HIV and its rhesus macaque (RM) counterpart SIV share a pattern of infection and a constellation of immunologic and pathobiologic features such that the vast majority of susceptible (untreated) people or RM infected with these agents experience unremitting infection and progressive immune deficiency. In work funded by this grant, we pioneered analysis of the in vivo immunobiology of naive vs. memory (TN vs. TM) and central vs. effector memory (TCM vs. TEM) T cells in the RM model (including their homeostatic and functional regulation) and demonstrated the direct relevance of this physiology to SIV pathogenesis and immunity. In particular, we demonstrated that the mechanisms that maintain CD4* TCM homeostasis and regulate CD4''TCM differentiation into CD4* TEM determine the development of immunodeficiency (AIDS) in SIV-infected RM. More recently, we have: 1) shown that IL-7 and IL-15 are critical regulators of CD4* TCM homeostasis in RM, 2) developed a TN-deficient RM model and used this model to show that CD4* TN are dispensable for both 004"^ TCM stability and CD4* TEM production in SIV-infected RM, and 3) developed a method for long-term in vivo IL-15 blockade in RM (a "rhesusized" anti-IL-15 mAb) and used this method to show the importance of IL-15 in TEM homeostasis and that complete NK depletion (a second consequence of IL-15 blockade) has little impact on virologic control and disease progression in SIV-infected RM. In the extension of this work, we will use the CD4* and CD8* TN depletion models and in vivo manipulation of IL-15 and IL-7 to define the fundamental mechanisms underlying: 1) SIV persistence and replication set points (immune evasion vs. immune control), 2) deterioration of 004"^ T cell-mediated and overall immunity leading to AIDS, and 3) the establishment and maintenance of SIV reservoirs and immune reconstitution following pharmacologic control of viral replication (using ART regimens capable of long-term suppression of SIV in RM to <30 RNA copies/mL of plasma and improved methods for monitoring residual viral RNA and DNA in tissues). Identification of these mechanisms will be a crucial step in the development of novel therapeutic approaches aimed at enhancing immune control of HIV replication, "disconnecting" HIV replication from disease progression, and/or augmenting imnnune recovery and reservoir clearance during anti-retroviral therapy.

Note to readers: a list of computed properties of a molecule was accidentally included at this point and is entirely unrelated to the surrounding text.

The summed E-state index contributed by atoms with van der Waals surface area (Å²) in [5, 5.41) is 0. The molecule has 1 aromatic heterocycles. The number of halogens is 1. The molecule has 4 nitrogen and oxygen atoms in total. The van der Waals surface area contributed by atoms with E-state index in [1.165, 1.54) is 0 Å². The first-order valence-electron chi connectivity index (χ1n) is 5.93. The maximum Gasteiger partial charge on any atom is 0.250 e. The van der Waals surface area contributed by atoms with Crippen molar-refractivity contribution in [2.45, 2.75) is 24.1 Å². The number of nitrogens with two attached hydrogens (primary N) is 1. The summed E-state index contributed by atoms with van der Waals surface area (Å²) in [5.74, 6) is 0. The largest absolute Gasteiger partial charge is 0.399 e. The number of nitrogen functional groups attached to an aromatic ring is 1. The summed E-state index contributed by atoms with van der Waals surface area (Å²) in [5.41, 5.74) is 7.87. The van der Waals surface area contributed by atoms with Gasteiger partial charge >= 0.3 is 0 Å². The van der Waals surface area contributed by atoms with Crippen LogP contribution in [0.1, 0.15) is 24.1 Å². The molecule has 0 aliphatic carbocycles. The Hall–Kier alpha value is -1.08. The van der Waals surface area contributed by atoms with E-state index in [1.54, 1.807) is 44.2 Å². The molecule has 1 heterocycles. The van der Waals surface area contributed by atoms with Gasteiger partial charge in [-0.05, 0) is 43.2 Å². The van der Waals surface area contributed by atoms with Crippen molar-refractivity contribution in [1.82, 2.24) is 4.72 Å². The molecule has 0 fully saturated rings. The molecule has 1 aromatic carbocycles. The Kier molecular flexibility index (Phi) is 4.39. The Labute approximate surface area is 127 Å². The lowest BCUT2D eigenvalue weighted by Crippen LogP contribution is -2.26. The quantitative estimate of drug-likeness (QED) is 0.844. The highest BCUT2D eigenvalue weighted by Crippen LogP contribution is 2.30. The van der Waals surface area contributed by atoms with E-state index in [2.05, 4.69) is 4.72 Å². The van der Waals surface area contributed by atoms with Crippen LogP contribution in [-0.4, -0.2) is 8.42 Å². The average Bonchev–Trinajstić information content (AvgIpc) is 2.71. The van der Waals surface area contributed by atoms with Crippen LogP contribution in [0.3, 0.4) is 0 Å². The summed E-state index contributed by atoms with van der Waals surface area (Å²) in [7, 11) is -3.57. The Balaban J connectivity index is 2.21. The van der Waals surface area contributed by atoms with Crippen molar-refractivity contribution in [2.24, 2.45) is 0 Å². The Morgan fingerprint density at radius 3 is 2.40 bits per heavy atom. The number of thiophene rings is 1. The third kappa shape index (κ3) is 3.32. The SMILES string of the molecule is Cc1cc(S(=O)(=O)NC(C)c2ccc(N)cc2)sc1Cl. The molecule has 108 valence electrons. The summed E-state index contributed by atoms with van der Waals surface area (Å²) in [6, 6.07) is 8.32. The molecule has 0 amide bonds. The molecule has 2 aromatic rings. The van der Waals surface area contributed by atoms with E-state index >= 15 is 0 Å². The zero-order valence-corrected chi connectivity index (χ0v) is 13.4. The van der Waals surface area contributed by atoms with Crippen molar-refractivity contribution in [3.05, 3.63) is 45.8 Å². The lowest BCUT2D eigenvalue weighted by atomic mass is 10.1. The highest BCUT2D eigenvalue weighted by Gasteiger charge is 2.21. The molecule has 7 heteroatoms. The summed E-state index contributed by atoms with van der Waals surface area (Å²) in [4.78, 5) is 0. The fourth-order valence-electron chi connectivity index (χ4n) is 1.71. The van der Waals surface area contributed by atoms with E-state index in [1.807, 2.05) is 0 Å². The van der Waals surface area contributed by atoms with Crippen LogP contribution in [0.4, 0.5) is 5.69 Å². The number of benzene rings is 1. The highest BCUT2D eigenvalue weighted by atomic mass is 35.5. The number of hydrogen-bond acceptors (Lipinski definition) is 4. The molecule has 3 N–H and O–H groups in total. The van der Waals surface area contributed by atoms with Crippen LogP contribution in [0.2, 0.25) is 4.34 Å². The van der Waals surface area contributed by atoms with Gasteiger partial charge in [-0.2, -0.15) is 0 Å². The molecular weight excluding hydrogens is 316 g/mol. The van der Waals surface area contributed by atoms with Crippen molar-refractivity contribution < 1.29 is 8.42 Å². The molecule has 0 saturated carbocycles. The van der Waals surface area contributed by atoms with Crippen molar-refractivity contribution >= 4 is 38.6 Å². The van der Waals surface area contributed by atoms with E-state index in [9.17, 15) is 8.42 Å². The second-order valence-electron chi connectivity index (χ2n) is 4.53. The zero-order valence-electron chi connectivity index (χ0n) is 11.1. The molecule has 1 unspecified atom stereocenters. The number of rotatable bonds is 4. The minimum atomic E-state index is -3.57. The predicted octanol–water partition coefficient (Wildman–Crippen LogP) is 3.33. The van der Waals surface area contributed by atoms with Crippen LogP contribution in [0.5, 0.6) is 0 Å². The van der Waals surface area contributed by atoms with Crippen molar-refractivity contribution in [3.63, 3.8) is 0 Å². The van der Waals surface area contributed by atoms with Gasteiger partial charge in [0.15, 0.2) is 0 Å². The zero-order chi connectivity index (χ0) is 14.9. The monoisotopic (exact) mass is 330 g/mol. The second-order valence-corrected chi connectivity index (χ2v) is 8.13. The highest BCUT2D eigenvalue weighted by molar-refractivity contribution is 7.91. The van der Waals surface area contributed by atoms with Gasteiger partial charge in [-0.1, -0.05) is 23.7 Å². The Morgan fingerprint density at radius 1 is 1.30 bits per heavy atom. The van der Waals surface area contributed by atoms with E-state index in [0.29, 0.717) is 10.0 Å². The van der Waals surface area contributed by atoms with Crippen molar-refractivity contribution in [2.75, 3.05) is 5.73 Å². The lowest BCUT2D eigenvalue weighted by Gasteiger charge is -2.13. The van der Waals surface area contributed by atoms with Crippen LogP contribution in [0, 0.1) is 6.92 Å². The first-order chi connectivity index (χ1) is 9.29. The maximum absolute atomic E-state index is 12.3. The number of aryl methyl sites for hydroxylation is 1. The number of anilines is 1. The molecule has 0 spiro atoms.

Although the advent of modern anti-retroviral therapies has been nothing short of miraculous, the danger posed by HIV to infected individuals has not been eliminated as complete pharmacologic control of viral replication is not always achievable and current therapies cannot eliminate HIV reservoirs. The SIV/rhesus macaque model of AIDS allows detailed analysis of the immunologic mechanisms that enable HIV to persist and to damage the immune system. The studies proposed in this grant will provide critical information for rational development of novel therapies aimed at improving health outcomes in HIV+ subjects by eliminating or reducing HIV reservoirs and enhancing functional restoration of their immune systems.
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